It is in fact difficult to conceive of a western being made today without a hint of noir about it — the western had a measure of innocence to lose, while noir never did, and as such it suits our ever-more cynical times. But as the above, far-from-complete taxonomy indicates, the existence of darkness on the plains is no new discovery: filmmakers have long known that night falls in the lonesome desert just as it does in the city, and the self-congratulatory kind of “moral complexity” which so many of our contemporary genre exercises dress themselves up in has an older and (considerably more authentic) history stretching far back down the trail.

(You really should read Pinkerton’s entire article, “The Family Tree of the Noir Western.”)

What’s interesting to me in examining Station West is its pedigree. You’ve got a director, Sidney Lanfield, with almost no noir films to his credit before Station West. Lanfield made mostly light comedies and romance pictures before leaving movies for TV (where he did dabble in TV noir, directing episodes of M Squad and Johnny Staccato). Yet, once we get past Lanfield, the noir connections get thicker.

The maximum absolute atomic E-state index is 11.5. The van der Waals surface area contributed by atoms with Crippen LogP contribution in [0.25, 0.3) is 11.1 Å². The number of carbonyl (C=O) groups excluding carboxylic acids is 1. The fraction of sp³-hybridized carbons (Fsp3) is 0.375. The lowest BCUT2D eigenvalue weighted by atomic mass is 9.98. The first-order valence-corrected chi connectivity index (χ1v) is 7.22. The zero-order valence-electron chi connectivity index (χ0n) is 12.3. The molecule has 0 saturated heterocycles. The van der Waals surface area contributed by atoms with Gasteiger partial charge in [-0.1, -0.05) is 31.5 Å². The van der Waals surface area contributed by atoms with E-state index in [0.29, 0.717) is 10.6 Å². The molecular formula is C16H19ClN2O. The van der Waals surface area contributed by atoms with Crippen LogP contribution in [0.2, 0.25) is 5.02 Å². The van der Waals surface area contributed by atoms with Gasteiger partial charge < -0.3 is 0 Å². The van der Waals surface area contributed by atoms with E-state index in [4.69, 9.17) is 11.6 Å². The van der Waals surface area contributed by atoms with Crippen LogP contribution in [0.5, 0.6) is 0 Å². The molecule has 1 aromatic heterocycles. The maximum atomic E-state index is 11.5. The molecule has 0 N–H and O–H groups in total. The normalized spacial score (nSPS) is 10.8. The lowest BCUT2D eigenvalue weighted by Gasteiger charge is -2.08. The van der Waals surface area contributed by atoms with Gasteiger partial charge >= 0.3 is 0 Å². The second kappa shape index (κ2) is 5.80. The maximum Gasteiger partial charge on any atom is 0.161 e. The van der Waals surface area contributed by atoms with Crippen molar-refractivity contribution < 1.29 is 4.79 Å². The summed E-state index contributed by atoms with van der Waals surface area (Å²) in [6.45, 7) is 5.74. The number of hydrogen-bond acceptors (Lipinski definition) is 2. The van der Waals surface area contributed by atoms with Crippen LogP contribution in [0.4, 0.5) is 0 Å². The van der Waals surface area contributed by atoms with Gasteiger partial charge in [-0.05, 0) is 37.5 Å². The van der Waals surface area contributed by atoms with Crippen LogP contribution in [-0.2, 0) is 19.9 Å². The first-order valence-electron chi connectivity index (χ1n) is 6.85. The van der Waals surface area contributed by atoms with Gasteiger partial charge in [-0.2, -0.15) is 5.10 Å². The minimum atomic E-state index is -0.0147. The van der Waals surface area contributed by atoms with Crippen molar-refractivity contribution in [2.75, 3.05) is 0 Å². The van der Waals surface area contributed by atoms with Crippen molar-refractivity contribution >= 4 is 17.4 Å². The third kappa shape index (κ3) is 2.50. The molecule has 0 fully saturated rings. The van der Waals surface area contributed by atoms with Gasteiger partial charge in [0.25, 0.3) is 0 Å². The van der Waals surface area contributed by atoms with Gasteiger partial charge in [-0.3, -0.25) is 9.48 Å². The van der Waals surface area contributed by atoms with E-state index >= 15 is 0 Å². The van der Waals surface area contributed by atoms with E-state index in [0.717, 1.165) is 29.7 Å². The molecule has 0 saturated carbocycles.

Frank Fenton and Winston Miller, the screenwriters for Station West, have interesting stories. Fenton went on to write noir (His Kind of Woman, 1951) and noir-stained scripts (Garden of Evil, 1954), but those were later. Before Station West, he’d written some crime pictures, The Saint Takes Over (1940), and a couple of the Falcon pictures starring George Sanders. Winston Miller had dabbled in noir, writing the screenplay for They Made Me a Killer (1946), Danger Street (1947), and a Western classic with noir-stained elements, My Darling Clementine (1946).

But let’s take a closer look at the cast:

Dick Powell had practically graduated from Film Noir University before walking on the set of Station West, appearing in five consecutive movies that are either bonafide film noir titles or at least noir-stained: Murder, My Sweet (1944), Cornered (1945), Johnny O’Clock (1947), To the Ends of the Earth (1948), and Pitfall (1948). That’s a lot of noir, especially one after another. You can put him in spurs and drop him in the saddle, but at that point, Powell had pure noir running in his veins.